Men were required for the construction sector; women for domestic work – such as caring for the elderly. Public opinion polls of the time showed low levels of xenophobia, economic times were good and migration wasn’t an issue for Spaniards. Then the global finance system crashed.

“With the outbreak of the crisis, un-employment has gone through the roof, crushing a whole generation of young Spaniards along with the migrants – the construction sector came to a standstill,” said Miley. “But conditions are still better in Spain than in many of the countries the migrants came from. They have built lives there, so they’re not leaving – in fact it is the young Spanish that are beginning to migrate.”  

As Miley witnessed in California, familiar rhetoric and policies began to creep into Spanish national debate. It became harder for migrants to access healthcare and social security; different communities were offset against each other, given a pecking order in the national consciousness, with Moroccans fairing badly.

But in a country where fascism is still a relatively recent memory, right-wing populism is harder to mobilise without losing the centre ground. “While national politics moved to the right, it had to tread carefully. But at a local level, the right-wing populist game really came into its own,” said Miley.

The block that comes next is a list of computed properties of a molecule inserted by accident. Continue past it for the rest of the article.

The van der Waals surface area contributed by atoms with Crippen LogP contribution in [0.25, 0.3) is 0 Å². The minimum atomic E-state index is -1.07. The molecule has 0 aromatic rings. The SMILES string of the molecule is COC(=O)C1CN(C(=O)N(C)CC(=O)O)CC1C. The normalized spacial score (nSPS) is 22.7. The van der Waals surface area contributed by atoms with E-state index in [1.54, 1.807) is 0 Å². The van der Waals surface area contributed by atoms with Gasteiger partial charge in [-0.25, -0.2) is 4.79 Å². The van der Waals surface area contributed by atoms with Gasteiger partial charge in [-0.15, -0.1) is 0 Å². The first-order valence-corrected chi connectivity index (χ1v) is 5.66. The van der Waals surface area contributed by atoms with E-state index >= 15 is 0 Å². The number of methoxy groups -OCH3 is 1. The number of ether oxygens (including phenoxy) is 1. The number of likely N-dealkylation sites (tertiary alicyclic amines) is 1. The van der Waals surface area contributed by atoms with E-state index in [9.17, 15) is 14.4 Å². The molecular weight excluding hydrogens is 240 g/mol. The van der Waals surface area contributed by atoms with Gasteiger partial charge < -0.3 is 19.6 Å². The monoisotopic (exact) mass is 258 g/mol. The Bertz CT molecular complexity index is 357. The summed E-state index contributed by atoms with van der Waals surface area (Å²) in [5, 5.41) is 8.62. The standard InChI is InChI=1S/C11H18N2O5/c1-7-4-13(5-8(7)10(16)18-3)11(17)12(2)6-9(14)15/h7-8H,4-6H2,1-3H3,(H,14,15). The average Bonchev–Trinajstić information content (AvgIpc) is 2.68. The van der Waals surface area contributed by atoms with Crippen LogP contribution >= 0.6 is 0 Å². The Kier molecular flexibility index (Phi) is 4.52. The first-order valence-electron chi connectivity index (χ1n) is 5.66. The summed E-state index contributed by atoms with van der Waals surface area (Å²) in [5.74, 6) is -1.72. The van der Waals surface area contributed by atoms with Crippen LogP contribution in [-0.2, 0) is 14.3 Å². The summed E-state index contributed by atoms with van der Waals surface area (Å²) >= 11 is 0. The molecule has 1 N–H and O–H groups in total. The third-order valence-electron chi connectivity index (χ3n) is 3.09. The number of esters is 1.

The pilot study has focused on the Barcelona metropolitan area, with fieldwork interviews taking place among three of Spain’s largest migrant communities – Latin American, Moroccan and Romanian – in two industrial cities called Badalona and Hospitalet. Here, Miley and co-researcher Enric Martínez-Herrera from the Universitat Pompeu Fabra in Barcelona have been asking migrants about their everyday experiences of everything from public transport to mass media, and gathering reactions to specific political discourse. 

Tensions are particularly strained in Badalona, explained Miley. Xavier Albiol was elected mayor in 2011 on a strong anti-migrant line, and is currently on trial accused of discrimination charges, following a campaign pamphlet which featured images of anti-Romanian slogans.